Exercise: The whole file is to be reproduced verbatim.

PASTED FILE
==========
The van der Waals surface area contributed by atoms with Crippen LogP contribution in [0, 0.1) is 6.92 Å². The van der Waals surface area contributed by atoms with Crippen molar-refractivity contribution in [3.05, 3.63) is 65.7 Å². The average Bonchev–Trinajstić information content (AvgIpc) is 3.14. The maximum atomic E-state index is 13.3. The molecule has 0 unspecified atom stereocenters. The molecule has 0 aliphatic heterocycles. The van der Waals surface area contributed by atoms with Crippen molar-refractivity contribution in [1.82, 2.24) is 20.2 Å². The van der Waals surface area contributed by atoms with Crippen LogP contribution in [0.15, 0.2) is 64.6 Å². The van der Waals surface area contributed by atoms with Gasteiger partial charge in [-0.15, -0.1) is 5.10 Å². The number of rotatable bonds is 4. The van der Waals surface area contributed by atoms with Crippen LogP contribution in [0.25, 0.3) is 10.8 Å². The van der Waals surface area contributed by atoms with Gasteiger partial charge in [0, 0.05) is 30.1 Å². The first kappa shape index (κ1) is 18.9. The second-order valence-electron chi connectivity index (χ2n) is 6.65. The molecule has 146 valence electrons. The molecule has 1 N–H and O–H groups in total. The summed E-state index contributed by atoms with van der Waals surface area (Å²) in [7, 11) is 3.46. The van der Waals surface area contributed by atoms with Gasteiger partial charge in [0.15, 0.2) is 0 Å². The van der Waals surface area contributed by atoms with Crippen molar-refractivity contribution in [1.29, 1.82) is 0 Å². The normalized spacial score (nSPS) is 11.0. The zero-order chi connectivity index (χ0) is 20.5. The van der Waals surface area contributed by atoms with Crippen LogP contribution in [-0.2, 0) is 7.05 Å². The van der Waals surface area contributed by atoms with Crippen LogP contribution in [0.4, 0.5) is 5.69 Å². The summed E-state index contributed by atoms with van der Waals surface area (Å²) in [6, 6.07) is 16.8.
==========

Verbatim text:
The van der Waals surface area contributed by atoms with Crippen LogP contribution in [0, 0.1) is 6.92 Å². The van der Waals surface area contributed by atoms with Crippen molar-refractivity contribution in [3.05, 3.63) is 65.7 Å². The average Bonchev–Trinajstić information content (AvgIpc) is 3.14. The maximum atomic E-state index is 13.3. The molecule has 0 unspecified atom stereocenters. The molecule has 0 aliphatic heterocycles. The van der Waals surface area contributed by atoms with Crippen molar-refractivity contribution in [1.82, 2.24) is 20.2 Å². The van der Waals surface area contributed by atoms with Crippen LogP contribution in [0.15, 0.2) is 64.6 Å². The van der Waals surface area contributed by atoms with Gasteiger partial charge in [-0.15, -0.1) is 5.10 Å². The number of rotatable bonds is 4. The van der Waals surface area contributed by atoms with Crippen LogP contribution in [0.25, 0.3) is 10.8 Å². The van der Waals surface area contributed by atoms with Gasteiger partial charge in [0, 0.05) is 30.1 Å². The first kappa shape index (κ1) is 18.9. The second-order valence-electron chi connectivity index (χ2n) is 6.65. The molecule has 146 valence electrons. The molecule has 1 N–H and O–H groups in total. The summed E-state index contributed by atoms with van der Waals surface area (Å²) in [7, 11) is 3.46. The van der Waals surface area contributed by atoms with Gasteiger partial charge in [0.15, 0.2) is 0 Å². The van der Waals surface area contributed by atoms with Crippen molar-refractivity contribution in [1.29, 1.82) is 0 Å². The normalized spacial score (nSPS) is 11.0. The zero-order chi connectivity index (χ0) is 20.5. The van der Waals surface area contributed by atoms with Crippen LogP contribution in [-0.2, 0) is 7.05 Å². The van der Waals surface area contributed by atoms with Crippen LogP contribution in [0.4, 0.5) is 5.69 Å². The summed E-state index contributed by atoms with van der Waals surface area (Å²) in [6, 6.07) is 16.8.